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Italian Group Wants Say in Bishop Selection. An Italian Catholic association in the Archdiocese of Turin, Italy, is asking for wide consultation before selecting a new Archbishop when Cardinal Severino Poletto retires. The association, which calls itself Chicco di Senape (Mustard Seed), promotes lay participation in the Church, and believes all parish priests, lay people and members of religious orders should have a say in naming the qualities needed in their next leader. (The Tablet 2/20/10)

Catholic Population, Lay Catechists Increase, Priest Numbers Static. The new Vatican Yearbook shows that in 2008 the world’s Catholics increased by nineteen million to 1.166 billion, an increase of 1.7 percent, but priests increased by only 1142 to 409,166 or .0027 percent. During the same time period the number of lay catechists increased by three percent to 3,082,562. The number of women religious declined by one percent to 739, 067. (Annuario Pontificio 2010)

Safer Not to Defrock Some Abusive Priests? The director of a British group recently said that it may be a “safer option” not to defrock a priest convicted of child abuse. Adrian Child of the Catholic Safeguarding Advisory Service recently told a British publication that communities were safer when the Church was able to supervise known abusers and manage their behavior following the completion of their jail sentence: “If there is a body of people around an offender who monitor their day to day activities and help them adopt a ‘good life’ model, this is more effective than brandishing them on the wider community, which evidence suggests could lead to more offending.” (The Tablet 4/17/10)

Fund Established for Women Unjustly Fired by the Church. The Emily and Rosemary Fund has been established to support women who lose employment in the Roman Catholic Church as the result of injustice or discrimination, and to help women who are working to bring about justice and equality in the Church. It is administered by Voice of the Faithful. The first round of applications opened August 10, 2010, and awards will be announced in late November 2010. For more info visit http://votf.org/page/emily-rosemary-fund-women-church/14217

Naples Cardinal Investigated for Kickbacks. Cardinal Crescenzio Sepe of Naples is the subject of a wide-ranging investigation into public works contracts and suspected kickbacks. The investigators are looking at contracts Sepe made with government officials while he was head of the Congregation for the Evangelization of Peoples in 2001-2006. Italian newspapers speculated that the cardinal sold property below market value to a government official who then gave public funds for work on the Vatican building housing Sepe’s office. At a June press conference, Cardinal Sepe said the Vatican Secretariat of State reviewed every financial decision. (Catholic News Service, 6/18/2010)

Ancient Painting of St. Paul Discovered in Catacombs of Thecla. In late June the Vatican revealed that a fourth century fresco of Paul was found in a noble woman’s tomb in the Catacombs of Thecla near St. Paul’s Outside the Walls. Believed to be the oldest extant image of Paul, the fresco was found alongside paintings of Peter, Andrew and John. (The Tablet 6/26/2010)  (Ed. note: St. Thecla was much admired by second century Christian women because she assumed a countercultural preaching lifestyle in imitation of St. Paul, who encouraged the leadership of women. This attracted opposition from less enlightened male leaders in later periods of church history.)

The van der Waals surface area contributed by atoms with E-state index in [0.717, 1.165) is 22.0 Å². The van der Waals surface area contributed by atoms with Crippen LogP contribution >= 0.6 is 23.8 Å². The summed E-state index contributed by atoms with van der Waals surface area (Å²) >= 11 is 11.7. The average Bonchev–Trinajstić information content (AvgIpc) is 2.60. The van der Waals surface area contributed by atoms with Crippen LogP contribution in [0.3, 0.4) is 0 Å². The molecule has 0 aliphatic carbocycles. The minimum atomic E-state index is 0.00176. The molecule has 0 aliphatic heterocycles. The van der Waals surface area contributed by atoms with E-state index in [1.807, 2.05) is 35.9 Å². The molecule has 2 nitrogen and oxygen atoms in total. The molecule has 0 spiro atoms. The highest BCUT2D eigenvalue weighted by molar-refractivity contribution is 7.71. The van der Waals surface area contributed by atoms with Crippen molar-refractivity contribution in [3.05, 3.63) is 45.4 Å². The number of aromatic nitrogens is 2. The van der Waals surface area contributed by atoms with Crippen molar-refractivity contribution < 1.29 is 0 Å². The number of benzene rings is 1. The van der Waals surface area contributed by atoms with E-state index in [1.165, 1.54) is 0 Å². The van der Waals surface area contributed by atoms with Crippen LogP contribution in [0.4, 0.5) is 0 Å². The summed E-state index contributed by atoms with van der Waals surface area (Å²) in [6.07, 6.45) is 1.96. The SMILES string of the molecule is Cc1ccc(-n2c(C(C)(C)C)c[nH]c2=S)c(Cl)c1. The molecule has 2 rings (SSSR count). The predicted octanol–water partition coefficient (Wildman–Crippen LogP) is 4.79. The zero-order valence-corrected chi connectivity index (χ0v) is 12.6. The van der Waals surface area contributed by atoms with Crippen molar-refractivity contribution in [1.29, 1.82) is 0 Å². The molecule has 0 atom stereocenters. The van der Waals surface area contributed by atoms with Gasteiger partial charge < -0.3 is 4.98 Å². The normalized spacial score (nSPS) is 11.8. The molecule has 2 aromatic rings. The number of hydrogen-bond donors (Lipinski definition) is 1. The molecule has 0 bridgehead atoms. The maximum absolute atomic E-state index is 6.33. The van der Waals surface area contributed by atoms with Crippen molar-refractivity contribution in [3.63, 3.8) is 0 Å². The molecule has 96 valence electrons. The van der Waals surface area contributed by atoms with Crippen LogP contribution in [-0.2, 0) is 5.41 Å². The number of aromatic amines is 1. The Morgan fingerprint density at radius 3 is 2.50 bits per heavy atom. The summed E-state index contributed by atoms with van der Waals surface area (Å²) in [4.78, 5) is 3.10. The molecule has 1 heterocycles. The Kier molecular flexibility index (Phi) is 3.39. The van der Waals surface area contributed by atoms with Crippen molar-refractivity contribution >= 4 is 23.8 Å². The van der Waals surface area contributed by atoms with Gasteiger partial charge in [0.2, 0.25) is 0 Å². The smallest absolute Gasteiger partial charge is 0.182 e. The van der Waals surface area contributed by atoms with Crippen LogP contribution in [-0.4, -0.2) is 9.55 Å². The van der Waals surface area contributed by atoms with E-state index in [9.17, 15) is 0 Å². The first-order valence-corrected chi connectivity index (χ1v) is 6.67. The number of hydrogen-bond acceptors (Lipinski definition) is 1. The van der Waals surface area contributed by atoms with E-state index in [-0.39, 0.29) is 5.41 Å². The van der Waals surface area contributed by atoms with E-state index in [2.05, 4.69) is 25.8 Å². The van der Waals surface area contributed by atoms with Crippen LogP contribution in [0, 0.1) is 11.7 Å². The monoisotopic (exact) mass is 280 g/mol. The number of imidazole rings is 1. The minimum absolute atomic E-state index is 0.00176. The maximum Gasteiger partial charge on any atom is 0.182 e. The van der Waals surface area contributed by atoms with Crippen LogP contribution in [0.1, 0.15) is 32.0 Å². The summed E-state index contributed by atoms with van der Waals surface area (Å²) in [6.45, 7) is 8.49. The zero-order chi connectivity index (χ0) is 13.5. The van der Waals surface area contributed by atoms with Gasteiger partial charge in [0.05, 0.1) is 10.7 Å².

British Married Clergy Group Criticizes Plan to Import Anglicans. A married Catholic priest has criticized the Vatican plan to allow married Anglican priests to join the Catholic priesthood. “This is grossly unfair on cradle Catholics who are married and wish to be priests,” said Michael Winter who founded Movement for a Married Clergy (MMC). Winters said he believes the dispensation is a step towards optional celibacy for all priests in the Roman Church. British Bishop Malcolm McMahon has said categorically however that Anglican married laymen would not be accepted for ordination, although if they were already in training they could be accepted on a case-by-case basis. (The Tablet 6/26/10 and 7/17/10)

German Bishop Calls for Women in Decision-Making, Women Deacons. In a public discussion with woman theologian Marianne Heimbach-Steins, Bishop Franz-Josef Bode of Osnabruk, Germany said it was obvious that future church leadership could not be confined to ordained men alone. “Who knows what undreamed of possibilities will come our way?” he asked. He mentioned deacons as a function “which women often ‘exactly fulfill.’ ” He said his own diocese welcomed open discussion of these issues. (The Tablet 7/31/10)

Vatican in Red for Third Straight Year. On July 10 the Vatican issued a financial report showing the Vatican City State and the Holy See lost $10.3 million and $5.4 million respectively in 2009. The Vatican City deficit was reduced by half compared the $20.3 million deficit of last year. Officials cited “the effects of the international financial-economic crisis” and listed extraordinary expenditures related to upgrading the communications infrastructure, expanding the Vatican Museums, refurbishing the Vatican Library and maintaining and restoring the papal basilicas. (The Tablet 7/17/10)

Scottish Episcopalians Adopt Inclusive Language for God. Leaders of the Scottish Episcopal Church recently made changes in liturgical prayers so that priests no longer refer to God as “he” and “him.” Other exclusively male nouns such as “mankind” have also been removed. The denomination says its understanding of God remains unchanged. (The Tablet 9/11/2010)


Focus on FutureChurch

Fall 2010

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